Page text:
We can see that Drawdown Recoveries, where the magnitude of the drawdown was greater than 20%, took almost 50% (49.90%) of the total time to recover. Remember that recoveries from declines always take longer than the declines. This is generally defined by the fact that declines (selling) are more emotionally driven so usually are quicker and more abrupt. There is a new column in the Drawdown Recovery table, and it is called Average Gain to Recovery. This is the percentage of gain (recovery) needed to get back to where the drawdown began. This was discussed in more detail in previous article. From the Table B you can see that for drawdowns greater than 20%, on average it takes a gain of over 71% (71.78%) to be get back to even. Remember we are dealing with averages in these tables.
Drawdown duration is shown in Table C; this is the total amount of time that a complete drawdown occurred. The previous two tables dealt with the decline and the recovery, this table is the total of those two.
Drawdown Duration  Dow Jones Industrial Average
Table C
Drawdowns of greater than 20% averaged 1,728 days, which is over 82 months, or almost 7 years. The total number of days of all drawdowns greater than 20% was 33,908 market days. Now the real eyecatcher in this table is the last row that shows all drawdowns regardless of the percentage decline. It shows that the market from 1885 to 2012 was in a state of drawdown for over 96% (96.39%) of the time. In other words, the market was making new alltime highs less than 4% of the time. Finally, the last column shows the average of all drawdowns at 22.1%.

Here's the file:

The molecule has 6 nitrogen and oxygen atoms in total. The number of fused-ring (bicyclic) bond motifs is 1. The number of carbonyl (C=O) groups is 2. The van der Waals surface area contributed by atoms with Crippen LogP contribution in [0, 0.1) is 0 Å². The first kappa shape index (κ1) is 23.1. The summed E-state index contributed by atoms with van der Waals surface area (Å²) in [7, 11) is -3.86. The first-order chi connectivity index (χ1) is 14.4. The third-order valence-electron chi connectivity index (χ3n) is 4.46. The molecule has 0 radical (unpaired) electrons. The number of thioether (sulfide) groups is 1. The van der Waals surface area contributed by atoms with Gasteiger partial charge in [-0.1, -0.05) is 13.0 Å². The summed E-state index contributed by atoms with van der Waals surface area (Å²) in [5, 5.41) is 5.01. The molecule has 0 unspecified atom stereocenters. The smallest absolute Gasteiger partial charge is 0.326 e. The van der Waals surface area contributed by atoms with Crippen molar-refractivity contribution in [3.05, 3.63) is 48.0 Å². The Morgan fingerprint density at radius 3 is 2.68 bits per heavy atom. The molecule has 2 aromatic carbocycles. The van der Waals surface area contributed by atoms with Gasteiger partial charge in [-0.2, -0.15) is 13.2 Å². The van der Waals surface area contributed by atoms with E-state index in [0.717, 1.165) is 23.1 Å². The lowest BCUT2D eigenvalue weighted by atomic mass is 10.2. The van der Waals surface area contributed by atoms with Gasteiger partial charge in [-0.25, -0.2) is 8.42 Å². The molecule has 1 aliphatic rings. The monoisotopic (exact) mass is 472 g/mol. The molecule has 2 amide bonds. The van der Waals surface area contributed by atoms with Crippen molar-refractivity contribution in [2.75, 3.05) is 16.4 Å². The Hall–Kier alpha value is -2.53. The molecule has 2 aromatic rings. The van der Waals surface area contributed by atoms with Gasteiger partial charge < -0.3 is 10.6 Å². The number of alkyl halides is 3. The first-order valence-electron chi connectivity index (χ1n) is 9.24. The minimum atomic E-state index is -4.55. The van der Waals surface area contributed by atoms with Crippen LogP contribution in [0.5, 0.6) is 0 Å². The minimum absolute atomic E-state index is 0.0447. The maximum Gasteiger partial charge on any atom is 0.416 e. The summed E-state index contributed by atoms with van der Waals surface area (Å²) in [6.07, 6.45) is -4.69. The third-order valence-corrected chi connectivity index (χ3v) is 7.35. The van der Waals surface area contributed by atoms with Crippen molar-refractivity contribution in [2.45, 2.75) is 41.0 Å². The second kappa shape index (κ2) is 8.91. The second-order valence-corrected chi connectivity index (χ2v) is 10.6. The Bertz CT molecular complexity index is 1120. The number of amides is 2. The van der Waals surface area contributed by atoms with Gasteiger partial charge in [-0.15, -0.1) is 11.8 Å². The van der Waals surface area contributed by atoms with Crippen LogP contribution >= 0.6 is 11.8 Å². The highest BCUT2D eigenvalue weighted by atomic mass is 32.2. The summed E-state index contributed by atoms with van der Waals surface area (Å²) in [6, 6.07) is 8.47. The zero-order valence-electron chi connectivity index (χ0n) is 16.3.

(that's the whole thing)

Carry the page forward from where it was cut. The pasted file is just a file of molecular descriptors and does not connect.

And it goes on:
Chart A shows all drawdowns that were greater than 15%. You can see that for the period from 1927 to 2012, the S&P 500 had 5 drawdowns in the 15 – 19.99% range, 2 in the 20 – 24.99% range, etc., for a total of 20 drawdowns of magnitude greater than 15%.
Distribution of Drawdowns  Dow Jones Industrial Average
Chart A
Chart B shows all drawdowns no matter how small. You can see that there were 566 drawdowns, with 496 of them less than 5%. Five percent declines are generally considered just noise and part of the market pricing mechanism. Drawdowns between 5% and 10% are considered pullbacks; there were 37 pullbacks during this period. Corrections are drawdowns between 10% and 20%, you can see that there were 18 (total of 1014.99% and 1519.99%). There were 15 drawdowns of 20% or greater. Also notice that Chart A is also reflected in Chart B, just that 3 more distribution percentages were added to the left end.
Chart B
Chart C shows you a visual of all drawdowns during the analysis period. The 1929 Drawdown is clearly exceptional not only in magnitude of decline but also duration; so much so that it skews the visual effect of the remaining drawdowns.
Cumulative Drawdown for Dow Industrials
Chart C
These last two articles on Bear Markets and Drawdowns presented a lot of data. Since I strongly believe that risk is loss of capital which is also drawdown, I feel it necessary that you understand the past history on drawdowns (risk). I rarely use the Dow Industrials for analysis, but it does offer over 30 years more of daily data.
Warning! Sales Pitch to Follow: My book, Investing with the Trend, has data and charts similar to these, but not only just for the price, but also includes data without the bear markets, total return analysis, and much more. Plus it does all that not only for the Dow Industrials, but also the S&P 500, Gold, Japan’s Nikkei 225, Copper. Pick up a copy, I need a new set of golf clubs. Thanks.
Dance with the Trend,
Greg Morris